The work of Art & Language—and its watershed shift of emphasis from things to words, objects to institutions—dominated the first rooms of the show. Pieces such as Painting/Sculpture, 1966–67, with its twin gray canvas panels and laconic inscriptions, served as bridges between the objects initially deployed by the collective to critique abstract painting and the profusion of text that characterized their later work. Indeed, the group’s indexes, analyses, and theoretical bulletins, all on view, seemed to determine the texture and argument of the rest of the exhibition, in which typewritten pages were in bureaucratic abundance and no archival document—whether personal letter, logistical memo, or private-view invitation—was too lowly to be labeled and displayed in a vitrine.

View of “Conceptual Art in Britain 1964–1979,” 2016. Front: Roelof Louw, Soul City (Pyramid of Oranges), 1967. Rear: Keith Arnatt, Invisible Hole Revealed by the Shadow of the Artist, 1968; Bob Law, No. 62 (Black/Blue/Violet/Blue), 1967; Art & Language, Untitled Painting, 1965.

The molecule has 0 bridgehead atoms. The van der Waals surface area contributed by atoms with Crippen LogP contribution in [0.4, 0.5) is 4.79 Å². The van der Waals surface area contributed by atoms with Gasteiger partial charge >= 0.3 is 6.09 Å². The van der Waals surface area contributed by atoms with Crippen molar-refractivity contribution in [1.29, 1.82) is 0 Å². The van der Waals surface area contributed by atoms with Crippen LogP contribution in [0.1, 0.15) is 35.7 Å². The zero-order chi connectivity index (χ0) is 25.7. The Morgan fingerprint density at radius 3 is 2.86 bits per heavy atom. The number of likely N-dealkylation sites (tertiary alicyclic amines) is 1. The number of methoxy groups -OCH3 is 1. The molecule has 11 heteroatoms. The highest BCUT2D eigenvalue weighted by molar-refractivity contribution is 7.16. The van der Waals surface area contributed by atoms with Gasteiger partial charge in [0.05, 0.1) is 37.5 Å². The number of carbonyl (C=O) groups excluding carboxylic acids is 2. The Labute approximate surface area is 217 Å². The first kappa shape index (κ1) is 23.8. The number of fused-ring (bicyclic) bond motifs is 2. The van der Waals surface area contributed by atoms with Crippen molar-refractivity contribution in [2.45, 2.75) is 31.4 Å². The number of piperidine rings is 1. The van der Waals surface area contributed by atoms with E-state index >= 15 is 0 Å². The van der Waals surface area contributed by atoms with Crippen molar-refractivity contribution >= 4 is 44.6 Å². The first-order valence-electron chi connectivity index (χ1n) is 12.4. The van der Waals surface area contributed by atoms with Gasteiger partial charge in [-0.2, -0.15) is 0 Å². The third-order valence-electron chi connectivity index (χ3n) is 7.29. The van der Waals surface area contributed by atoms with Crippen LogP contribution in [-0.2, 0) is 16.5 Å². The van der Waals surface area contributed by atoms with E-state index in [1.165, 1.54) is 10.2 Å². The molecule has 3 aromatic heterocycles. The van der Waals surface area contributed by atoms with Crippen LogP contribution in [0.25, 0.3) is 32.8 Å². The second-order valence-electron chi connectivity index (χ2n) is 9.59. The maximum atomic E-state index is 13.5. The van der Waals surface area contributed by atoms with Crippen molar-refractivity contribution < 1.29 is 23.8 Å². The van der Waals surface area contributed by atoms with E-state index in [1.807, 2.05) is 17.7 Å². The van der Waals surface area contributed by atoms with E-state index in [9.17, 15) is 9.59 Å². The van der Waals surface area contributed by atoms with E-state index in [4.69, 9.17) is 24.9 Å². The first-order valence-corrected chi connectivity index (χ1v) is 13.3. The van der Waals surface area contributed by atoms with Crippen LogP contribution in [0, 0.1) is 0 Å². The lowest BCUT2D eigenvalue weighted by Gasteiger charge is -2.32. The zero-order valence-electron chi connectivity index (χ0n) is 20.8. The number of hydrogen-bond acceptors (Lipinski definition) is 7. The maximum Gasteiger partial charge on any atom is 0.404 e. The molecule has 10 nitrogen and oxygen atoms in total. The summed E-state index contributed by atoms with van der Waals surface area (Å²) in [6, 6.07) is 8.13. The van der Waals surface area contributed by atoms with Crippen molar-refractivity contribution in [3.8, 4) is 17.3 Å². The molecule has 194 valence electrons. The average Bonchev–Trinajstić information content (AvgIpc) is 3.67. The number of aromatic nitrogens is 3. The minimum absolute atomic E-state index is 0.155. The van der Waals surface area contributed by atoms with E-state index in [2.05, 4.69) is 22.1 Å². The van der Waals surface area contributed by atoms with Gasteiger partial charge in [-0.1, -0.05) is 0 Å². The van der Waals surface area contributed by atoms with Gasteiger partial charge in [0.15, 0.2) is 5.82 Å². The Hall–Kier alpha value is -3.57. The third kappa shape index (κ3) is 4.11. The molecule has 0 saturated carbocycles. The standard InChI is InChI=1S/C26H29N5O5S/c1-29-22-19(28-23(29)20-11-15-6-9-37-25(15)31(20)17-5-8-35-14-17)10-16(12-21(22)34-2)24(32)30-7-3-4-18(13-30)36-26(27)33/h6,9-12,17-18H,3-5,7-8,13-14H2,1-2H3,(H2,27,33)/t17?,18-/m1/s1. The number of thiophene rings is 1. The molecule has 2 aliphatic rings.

The exhibition’s approach underscored what Benjamin H. D. Buchloh memorably called Conceptual art’s “aesthetic of administration,” and as Wilson points out in his catalogue essay, the works themselves were typically dispersed across exhibitions, publications, conversations, and ephemera. But an emphasis on analytic impersonality and the bureaucratic language of institutions often made it hard to spot the satiric, ludic, and romantic aspects of certain practices: the poetry and politics of landscape in Richard Long and Hamish Fulton’s treks into the countryside, for instance, or the trickster personae assumed by Bruce McLean in his antic sculptural poses and by Keith Arnatt during deadpan photographic disappearing acts.